4. Renaldo Balkman in NBA Live 07
Let’s flash back to another older release. As I said in last week’s Friday Five, the prior gen version of NBA Live 07 was not the top priority, and although the team did try to still make it a good product, it was riddled with issues. Problems with gameplay and disappointment with game modes were at the top of the list, but it was also noted that Renaldo Balkman, then a rookie with the New York Knicks, was missing a face. This left him with a generic headshape, wrapped in the colourful placeholder texture that you can see in the screenshot above. Again, it wasn’t the biggest problem with NBA Live 07, but we noticed it fairly quickly upon playing with or against the Knicks.
Fortunately, it was an issue that was addressed by the game’s official patch. It was also something that we could fix ourselves in the short term, since we had plenty of people making mods for NBA Live 07 PC. While you might think that this is another time that the consoles of yesteryear were left out in the cold, I fired up the PlayStation 2 version of NBA Live 07 and Balkman does have a face, so it seems this oversight only affected the PC version. That’s interesting as the PC version was ported from the PS2, though there are some differences in the file archives. At the end of the day, it’s another example of how NBA Live 07 was a troubled release in a lot of ways.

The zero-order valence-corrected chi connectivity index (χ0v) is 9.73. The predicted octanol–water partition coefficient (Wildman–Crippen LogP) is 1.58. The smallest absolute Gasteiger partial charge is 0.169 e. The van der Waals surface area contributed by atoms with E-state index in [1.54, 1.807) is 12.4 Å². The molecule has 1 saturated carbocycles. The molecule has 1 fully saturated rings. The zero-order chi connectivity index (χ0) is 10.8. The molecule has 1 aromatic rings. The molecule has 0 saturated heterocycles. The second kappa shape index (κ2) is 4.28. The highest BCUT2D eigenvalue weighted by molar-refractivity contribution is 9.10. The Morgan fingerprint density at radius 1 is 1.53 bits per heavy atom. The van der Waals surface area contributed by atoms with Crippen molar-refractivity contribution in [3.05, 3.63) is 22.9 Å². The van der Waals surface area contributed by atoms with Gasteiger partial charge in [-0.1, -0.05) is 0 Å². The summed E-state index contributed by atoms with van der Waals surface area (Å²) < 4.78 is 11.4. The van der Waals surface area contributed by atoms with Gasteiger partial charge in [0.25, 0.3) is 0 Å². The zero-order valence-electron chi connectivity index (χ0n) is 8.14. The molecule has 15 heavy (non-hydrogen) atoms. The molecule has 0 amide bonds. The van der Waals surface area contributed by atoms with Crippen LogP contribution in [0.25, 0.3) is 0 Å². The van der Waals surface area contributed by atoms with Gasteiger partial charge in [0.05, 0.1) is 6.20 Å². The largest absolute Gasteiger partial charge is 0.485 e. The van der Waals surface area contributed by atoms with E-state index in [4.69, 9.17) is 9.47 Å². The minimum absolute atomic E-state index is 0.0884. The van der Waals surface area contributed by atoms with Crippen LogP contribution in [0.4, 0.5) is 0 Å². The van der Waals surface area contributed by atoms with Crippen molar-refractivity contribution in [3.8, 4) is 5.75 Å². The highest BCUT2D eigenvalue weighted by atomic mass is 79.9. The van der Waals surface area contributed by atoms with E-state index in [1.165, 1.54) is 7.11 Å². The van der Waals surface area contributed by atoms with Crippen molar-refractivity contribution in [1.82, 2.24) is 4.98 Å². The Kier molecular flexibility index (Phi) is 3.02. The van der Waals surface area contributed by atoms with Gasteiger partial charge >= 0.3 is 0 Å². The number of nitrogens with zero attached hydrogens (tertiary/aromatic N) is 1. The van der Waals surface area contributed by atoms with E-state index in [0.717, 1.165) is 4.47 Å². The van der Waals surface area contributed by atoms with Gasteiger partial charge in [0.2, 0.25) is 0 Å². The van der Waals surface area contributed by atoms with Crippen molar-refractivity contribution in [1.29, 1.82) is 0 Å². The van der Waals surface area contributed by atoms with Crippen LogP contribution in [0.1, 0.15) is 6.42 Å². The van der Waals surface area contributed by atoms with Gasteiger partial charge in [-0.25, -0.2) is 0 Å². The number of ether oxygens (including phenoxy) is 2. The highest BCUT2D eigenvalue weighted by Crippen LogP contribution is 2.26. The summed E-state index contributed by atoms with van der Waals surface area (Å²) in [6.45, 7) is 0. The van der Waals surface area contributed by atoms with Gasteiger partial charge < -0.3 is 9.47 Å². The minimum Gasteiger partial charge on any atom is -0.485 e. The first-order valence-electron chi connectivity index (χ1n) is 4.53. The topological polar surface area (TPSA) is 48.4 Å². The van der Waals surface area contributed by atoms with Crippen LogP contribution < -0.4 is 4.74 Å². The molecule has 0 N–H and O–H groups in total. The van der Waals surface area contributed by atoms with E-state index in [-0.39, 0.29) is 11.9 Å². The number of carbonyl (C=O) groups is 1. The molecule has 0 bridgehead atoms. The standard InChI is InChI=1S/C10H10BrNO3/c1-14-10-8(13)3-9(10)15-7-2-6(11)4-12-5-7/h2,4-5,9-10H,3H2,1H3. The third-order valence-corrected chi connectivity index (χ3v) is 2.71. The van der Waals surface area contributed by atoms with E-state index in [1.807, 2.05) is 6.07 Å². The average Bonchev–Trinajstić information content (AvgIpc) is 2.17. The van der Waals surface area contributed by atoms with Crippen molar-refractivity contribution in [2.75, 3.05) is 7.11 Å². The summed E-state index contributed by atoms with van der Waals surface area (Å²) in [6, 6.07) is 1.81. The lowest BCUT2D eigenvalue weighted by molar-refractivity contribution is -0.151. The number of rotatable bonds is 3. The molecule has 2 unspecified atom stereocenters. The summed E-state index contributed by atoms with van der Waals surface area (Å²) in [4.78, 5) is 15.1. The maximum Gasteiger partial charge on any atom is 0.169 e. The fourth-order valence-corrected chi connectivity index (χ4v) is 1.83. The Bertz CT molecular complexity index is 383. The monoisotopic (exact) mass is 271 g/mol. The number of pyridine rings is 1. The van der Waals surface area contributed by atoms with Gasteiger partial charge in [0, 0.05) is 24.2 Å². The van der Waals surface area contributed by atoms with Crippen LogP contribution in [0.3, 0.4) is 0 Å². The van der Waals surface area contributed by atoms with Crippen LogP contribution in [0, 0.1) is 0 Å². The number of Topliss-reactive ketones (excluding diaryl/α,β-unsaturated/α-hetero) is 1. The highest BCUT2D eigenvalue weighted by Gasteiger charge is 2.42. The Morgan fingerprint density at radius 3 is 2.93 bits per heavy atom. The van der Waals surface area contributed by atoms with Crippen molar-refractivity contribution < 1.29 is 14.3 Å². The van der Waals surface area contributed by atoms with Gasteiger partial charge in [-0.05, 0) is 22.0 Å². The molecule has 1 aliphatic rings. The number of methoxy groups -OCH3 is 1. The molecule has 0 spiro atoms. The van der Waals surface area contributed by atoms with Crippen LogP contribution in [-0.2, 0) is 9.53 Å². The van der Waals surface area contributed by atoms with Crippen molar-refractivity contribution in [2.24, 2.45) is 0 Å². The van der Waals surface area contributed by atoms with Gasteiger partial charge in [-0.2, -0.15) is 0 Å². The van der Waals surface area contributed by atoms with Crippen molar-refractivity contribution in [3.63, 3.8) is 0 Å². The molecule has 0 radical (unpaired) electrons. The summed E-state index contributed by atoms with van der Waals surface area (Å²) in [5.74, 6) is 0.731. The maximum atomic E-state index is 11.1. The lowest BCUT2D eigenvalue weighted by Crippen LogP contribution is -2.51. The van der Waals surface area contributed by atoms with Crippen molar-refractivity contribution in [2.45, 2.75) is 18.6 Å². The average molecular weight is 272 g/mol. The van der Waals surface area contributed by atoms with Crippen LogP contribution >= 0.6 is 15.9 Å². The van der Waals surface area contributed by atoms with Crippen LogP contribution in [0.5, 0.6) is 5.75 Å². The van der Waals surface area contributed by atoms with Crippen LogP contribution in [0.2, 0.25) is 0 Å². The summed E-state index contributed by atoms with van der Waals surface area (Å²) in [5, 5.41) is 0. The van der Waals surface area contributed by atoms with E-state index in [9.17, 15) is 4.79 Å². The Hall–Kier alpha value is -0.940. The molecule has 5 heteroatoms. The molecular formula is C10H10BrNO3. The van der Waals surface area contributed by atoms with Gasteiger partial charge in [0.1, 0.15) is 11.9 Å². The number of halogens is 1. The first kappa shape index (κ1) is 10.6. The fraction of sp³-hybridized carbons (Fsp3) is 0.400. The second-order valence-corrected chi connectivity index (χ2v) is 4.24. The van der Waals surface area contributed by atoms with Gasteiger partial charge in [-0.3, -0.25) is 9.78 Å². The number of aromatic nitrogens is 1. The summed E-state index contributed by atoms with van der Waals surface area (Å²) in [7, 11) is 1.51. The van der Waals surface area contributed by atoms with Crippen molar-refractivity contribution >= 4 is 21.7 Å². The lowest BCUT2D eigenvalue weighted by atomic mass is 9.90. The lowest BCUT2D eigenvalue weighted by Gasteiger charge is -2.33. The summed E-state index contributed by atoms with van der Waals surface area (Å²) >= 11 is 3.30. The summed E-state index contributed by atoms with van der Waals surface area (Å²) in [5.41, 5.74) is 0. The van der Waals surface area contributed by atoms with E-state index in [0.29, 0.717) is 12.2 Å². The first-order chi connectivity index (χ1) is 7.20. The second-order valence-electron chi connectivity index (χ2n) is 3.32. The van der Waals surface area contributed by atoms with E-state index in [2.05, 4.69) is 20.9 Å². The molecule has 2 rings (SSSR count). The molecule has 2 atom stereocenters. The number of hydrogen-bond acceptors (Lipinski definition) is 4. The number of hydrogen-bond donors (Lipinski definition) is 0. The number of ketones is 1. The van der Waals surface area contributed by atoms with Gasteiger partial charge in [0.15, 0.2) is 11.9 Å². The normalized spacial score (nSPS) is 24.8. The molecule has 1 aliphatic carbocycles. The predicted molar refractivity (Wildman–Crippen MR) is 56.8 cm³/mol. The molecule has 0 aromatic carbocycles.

5. Gilbert Arenas in NBA Live 08
The prior gen version of NBA Live 08 was an even sloppier product than NBA Live 07, marking a disappointing end to the series’ run on PC to date. This one is a little more subtle than the other goofs with player appearances, but it’s still noticeable. If you look at Gilbert Arenas, the skin tone of his arms and legs doesn’t quite match up with his face, being a little too light. It’s more apparent under certain lighting, but once you see it, it’s difficult to ignore. I’d suggest that it’s the result of NBA Live 08’s limited selection of generic skin textures. Had Arenas been given his own custom arm and leg textures, or assigned one of the other skin tones, he would’ve looked better.